Talks resume Wednesday evening

welshmanThe negotiators in the power sharing government finally met on Wednesday, for the first time this year, after a number of delays caused by ZANU PF. Welshman Ncube (pictured), a negotiator from the MDC-M, told SW Radio Africa that the talks failed to restart at the weekend because ZANU PF negotiator Nicholas Goche was out of t

The talks were rescheduled to Monday, but Ncube said: The agreement was that the other ZANU PF negotiator, Patrick Chinamasa, was going to see if their alternative negotiator, Emmerson Mnangagwa, was around so that they would meet on Monday at 5pm. But Chinamasa phoned at around 4pm to tell us he had not been able to get him. This meant there was no point to go to the venue of the meeting.

Mnangagwa is said to have been in the rural areas attending the funeral of a relative. Ncube said the earliest meeting that could therefore be arranged was for late Wednesday. He refused to divulge the progress of the talks, saying the negotiators had agreed not to talk to the media.

While it is understandable that the actual detail of the negotiations may need to remain confidential, it is essential for the government to issue regular press statement to keep people informed about the basics where the meeting was held, who attended etc. This is the least that would be expected in a democracy. But so far the government has failed to release any official statements on these latest delaying tactics or even what the contentious issues are and what the parties have so far agreed on.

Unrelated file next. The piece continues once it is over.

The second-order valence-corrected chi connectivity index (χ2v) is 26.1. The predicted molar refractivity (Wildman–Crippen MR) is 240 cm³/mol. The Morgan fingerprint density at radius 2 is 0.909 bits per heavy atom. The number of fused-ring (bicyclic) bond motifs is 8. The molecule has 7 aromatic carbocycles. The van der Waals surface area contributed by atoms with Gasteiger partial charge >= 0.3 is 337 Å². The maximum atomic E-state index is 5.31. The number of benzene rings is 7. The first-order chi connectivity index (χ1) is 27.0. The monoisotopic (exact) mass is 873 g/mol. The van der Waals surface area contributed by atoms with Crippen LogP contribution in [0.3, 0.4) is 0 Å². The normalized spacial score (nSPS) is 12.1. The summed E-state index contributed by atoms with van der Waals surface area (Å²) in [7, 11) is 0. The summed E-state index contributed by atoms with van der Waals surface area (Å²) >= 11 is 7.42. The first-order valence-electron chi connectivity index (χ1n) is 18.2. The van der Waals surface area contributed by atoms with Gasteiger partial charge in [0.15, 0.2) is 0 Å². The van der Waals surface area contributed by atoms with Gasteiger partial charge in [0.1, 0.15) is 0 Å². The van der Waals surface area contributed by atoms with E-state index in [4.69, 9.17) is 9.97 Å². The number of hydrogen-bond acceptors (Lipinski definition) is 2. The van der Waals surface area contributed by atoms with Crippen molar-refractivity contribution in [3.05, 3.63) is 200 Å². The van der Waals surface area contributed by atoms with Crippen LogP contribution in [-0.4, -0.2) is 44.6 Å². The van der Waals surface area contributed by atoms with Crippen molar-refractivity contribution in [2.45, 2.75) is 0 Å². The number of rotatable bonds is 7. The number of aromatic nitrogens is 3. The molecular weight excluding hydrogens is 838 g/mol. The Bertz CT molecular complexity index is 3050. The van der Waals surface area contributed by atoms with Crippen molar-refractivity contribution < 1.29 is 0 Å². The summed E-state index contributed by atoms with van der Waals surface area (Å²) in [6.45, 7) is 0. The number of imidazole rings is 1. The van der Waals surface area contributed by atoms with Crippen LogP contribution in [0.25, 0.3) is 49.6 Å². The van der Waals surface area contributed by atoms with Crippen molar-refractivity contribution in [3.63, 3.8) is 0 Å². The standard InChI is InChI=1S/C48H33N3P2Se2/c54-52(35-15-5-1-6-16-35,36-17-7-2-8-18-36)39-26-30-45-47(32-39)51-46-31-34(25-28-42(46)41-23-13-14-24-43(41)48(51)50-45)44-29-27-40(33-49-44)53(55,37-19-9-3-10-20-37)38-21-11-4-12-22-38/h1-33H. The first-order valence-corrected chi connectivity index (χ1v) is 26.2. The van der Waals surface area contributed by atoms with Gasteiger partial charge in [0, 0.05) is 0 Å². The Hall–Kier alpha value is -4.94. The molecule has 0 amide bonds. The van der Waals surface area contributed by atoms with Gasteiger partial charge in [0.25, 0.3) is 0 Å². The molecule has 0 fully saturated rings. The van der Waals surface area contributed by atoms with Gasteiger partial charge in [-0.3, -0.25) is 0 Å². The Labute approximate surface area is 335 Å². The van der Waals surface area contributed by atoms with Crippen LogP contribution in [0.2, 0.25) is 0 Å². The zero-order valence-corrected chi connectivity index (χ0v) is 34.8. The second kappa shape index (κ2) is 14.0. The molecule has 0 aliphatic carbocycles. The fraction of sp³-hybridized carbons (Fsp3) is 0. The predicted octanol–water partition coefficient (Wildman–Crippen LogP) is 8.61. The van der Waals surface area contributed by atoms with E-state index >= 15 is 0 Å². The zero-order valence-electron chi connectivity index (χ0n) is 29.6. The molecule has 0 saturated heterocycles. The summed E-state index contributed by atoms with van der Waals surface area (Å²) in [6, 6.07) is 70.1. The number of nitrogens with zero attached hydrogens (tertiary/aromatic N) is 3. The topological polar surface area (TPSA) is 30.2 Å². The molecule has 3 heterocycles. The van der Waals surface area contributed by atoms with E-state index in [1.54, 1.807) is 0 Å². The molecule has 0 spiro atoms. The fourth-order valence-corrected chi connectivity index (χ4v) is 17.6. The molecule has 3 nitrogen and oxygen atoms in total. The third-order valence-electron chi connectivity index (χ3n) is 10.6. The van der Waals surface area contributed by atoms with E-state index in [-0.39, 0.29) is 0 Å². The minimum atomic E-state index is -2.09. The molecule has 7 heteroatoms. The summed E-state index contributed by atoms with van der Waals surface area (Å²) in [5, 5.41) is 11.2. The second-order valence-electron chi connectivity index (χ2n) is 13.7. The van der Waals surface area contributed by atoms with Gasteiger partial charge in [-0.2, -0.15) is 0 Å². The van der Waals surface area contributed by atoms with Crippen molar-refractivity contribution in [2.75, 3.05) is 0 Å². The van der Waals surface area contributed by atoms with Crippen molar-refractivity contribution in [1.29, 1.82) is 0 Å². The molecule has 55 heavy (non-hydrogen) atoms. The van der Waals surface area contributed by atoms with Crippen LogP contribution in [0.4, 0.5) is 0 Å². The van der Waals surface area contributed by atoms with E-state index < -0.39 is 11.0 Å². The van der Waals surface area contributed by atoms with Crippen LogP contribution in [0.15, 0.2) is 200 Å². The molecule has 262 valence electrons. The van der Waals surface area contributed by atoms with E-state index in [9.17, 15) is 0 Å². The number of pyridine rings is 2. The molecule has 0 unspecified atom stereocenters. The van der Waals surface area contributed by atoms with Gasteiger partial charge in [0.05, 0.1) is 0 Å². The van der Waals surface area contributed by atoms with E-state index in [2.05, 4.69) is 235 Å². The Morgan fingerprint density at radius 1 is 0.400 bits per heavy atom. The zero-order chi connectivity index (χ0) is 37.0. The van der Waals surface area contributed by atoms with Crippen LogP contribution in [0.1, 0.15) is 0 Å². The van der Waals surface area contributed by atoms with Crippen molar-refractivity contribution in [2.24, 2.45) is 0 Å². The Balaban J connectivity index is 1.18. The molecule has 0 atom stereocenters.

MDC-T spokesperson Nelson Chamisa said: The delays are a frustrating business. We are coming to the end of our magnanimity and patience. The three main political parties have been wrangling over the implementation of the Global Political Agreement since they signed it in September 2008. The MDC-T says ZANU PF has consistently violated the terms of the agreement and they want, among other issues, the appointments of the Central Bank Governor and the Attorney General reversed. ZANU PF is calling for the removal of targeted sanctions and the closing down of external radio stations.

At the time of the signing of the GPA it was widely hoped the formation of the coalition government would come with fundamental democratic reforms – but a year on nothing has changed and the talks appear to be stalled.

In the meantime, a delegation from the National Constitutional Assembly (NCA), including Lovemore Madhuku the groups chairperson, met with MDC President Morgan Tsvangirai on Wednesday to try and sort out their differences in the constitutional reform process, which is underway. The NCA said that that both they and the MDC-T agreed that they have major differences over the process. The pressure group totally dismisses the government led process, saying it is controlled by the politicians rather than by the people.

The NCA said the MDC-T acknowledged their concerns, but appealed to them to be objective about the content of the draft that will be produced. In a statement the NCA said: The NCA maintains that a defective process will definitely lead to a defective document and will remain sceptical of the current constitution making process. It will however continue to engage and work closely with the MDC on other issues that will result in good governance and democracy.

Currently the Constitutional Parliamentary Committee has delayed the deployment of outreach teams, because they discovered that some people had fraudulently been accredited and trained. It is reported the majority of people who sought to fraudulently get onto the outreach teams were from the ZANU PF Womens League.

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